By Scott Prater
Erik Landrum, 50th Space Wing visual information illustrator, was riding his bike around the base perimeter Sept. 3 when he came upon a strange sight — a large bird of prey, with a bad attitude, stumbling in all directions.
“I’d never seen anything like it,” he said. “The bird was extremely agitated and I could tell it was trying to fly away, but something wasn’t right. As I approached, it grew even more angry. It hissed and flapped its wings, but obviously wasn’t doing what it wanted to do. It was big too. When it stretched its wings out, they spanned the width of the trail.”
Landrum guessed that the bird was injured, but he wasn’t sure what steps he should take next. After carefully backing away, he called his coworkers in an effort to find a contact number for the appropriate responders.
Meanwhile, a vehicle approached. It was the 50th Mission Support Group Commander, Col. Brian Barthel, who was conducting a perimeter check following recent heavy rains in the area. Barthel contacted the 50th Civil Engineer Squadron Environmental Flight and asked them to come out to the scene.
Andy Jensen, 50 CES natural resource manager, arrived on scene shortly after and quickly surveyed the situation. He identified the bird as a large Ferruginous Hawk, still in a futile attempt to take flight and immediately began rescue efforts.
“As soon as we approached the hawk, it reared back and showed its talons, its main defense mechanism,” he said. “Capturing it was quite an ordeal. Hawks are aggressive predators. Their talons and beaks are sharp. We had to take great care to make sure we didn’t injure ourselves.”
Scared and confused, the hawk vigorously resisted capture, but Jensen and Pamela Rosinski, 50 CES contractor managed to corner the bird at the fence line near the base’s southwest corner. Using a large net with a telescoping pole, Jensen captured the bird.
Perhaps the most difficult step came when he and Rosinski began placing the bird in a large dog kennel for transport.
“It didn’t want to go in,” Jensen said. “I was wearing protective gloves with steel safety tips, otherwise I wouldn’t even have tried. “We’ve captured injured owls before, but they are mostly docile. This thing, on the other hand, was extremely aggressive. It was difficult to control and it kept grabbing a hold of the pole we were using to put it into the kennel. After a long struggle, we finally managed to get it in the kennel.”
The hawk was no less angry during the 20-minute ride to the Ellicott Wildlife Rehabilitation Center. It squawked and banged against the sides of the kennel during the entire trip.
Once he arrived at EWRC, Jensen made the final transfer. He was relieved to be done with the ordeal.
Except it was far from finished.
Staff members at the EWRC examined the hawk soon after, but had trouble making a diagnosis. The hawk ate, moved and otherwise exhibited normal behavior. It even managed to bite through one of the staffer’s protective gloves. After a day at the center, staff members guessed the bird had been stunned after flying into the fence. They called Jensen and told him it was ready to be picked up and released.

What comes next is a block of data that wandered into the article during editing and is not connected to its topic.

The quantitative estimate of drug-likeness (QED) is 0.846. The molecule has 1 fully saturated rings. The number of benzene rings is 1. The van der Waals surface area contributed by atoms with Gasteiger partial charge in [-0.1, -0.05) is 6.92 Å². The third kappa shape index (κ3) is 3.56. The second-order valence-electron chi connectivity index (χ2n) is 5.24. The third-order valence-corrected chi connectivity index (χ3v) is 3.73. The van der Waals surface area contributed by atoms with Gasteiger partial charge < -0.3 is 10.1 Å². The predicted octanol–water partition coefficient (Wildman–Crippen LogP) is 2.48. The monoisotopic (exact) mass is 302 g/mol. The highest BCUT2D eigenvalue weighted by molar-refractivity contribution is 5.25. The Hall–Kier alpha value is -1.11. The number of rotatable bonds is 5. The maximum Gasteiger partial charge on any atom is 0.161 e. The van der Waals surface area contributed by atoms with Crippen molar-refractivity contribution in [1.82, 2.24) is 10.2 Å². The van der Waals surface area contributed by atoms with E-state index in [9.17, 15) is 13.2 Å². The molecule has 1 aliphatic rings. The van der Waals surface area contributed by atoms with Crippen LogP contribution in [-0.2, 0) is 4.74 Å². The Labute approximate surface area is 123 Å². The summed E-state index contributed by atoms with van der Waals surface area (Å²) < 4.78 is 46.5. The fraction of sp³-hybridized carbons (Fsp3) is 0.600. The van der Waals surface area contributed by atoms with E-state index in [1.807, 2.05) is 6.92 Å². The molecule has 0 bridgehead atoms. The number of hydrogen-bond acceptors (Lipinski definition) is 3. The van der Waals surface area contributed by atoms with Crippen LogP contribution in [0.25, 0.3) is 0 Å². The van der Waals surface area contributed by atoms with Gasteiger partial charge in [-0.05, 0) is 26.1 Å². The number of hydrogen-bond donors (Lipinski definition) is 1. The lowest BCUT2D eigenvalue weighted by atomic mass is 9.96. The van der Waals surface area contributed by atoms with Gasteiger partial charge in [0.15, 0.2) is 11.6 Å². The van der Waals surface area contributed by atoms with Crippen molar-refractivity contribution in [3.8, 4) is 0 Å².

Jensen picked up the hawk, now identified as a female, on Sept. 5, but when he opened the kennel back up at Schriever, she refused to leave.
“We coaxed her out, but she failed in every attempt to fly again,” Jensen. “We knew she wasn’t going to survive in the condition she was in, so were forced to recapture her.”
This time the hawk ran to the point of exhaustion
Jensen and Rosinski followed in their truck, circled the bird, and once again, threw a net around it.
“The second capture was much easier,” Jensen said. “She really didn’t want to be back out there.”
They transported her back to EWRC, where staffers re-examined and determined the hawk had a dislocated and bruised wing.
On Monday, EWRC owner Donna Ralph said the hawk was recovering nicely.
She is flying in 20-foot aviary now and will soon be moved to a 50-foot aviary to continue physical therapy.
Ralph could not say when the hawk will be ready to be introduced to Schriever again, but Jensen said the incident presented several lessons for Schriever members. First, do not attempt to make contact with a wild bird or animal. Second, when encountering wildlife that seems to be injured or behaving abnormally on base, back away from the area and contact the 50 CES Environmental Flight.
“We’ve also recently heard reports from people who have encountered rattle snakes on base trails,” he said. “The best advice we have for people in this circumstance is the same, back away and leave the area. We don’t see too many snakes, but like much of wildlife, this is their home. They don’t like humans, so as long as you don’t approach them, you’ll avoid risking injury. The best tactic for alleviating the situation is to leave the animal alone.”
Once the hawk has recovered, Jensen plans to release her near the point she was captured on the southwest side of the base.
For information on wildlife at Schriever or to report an injured animal, contact Jensen at 567-3360.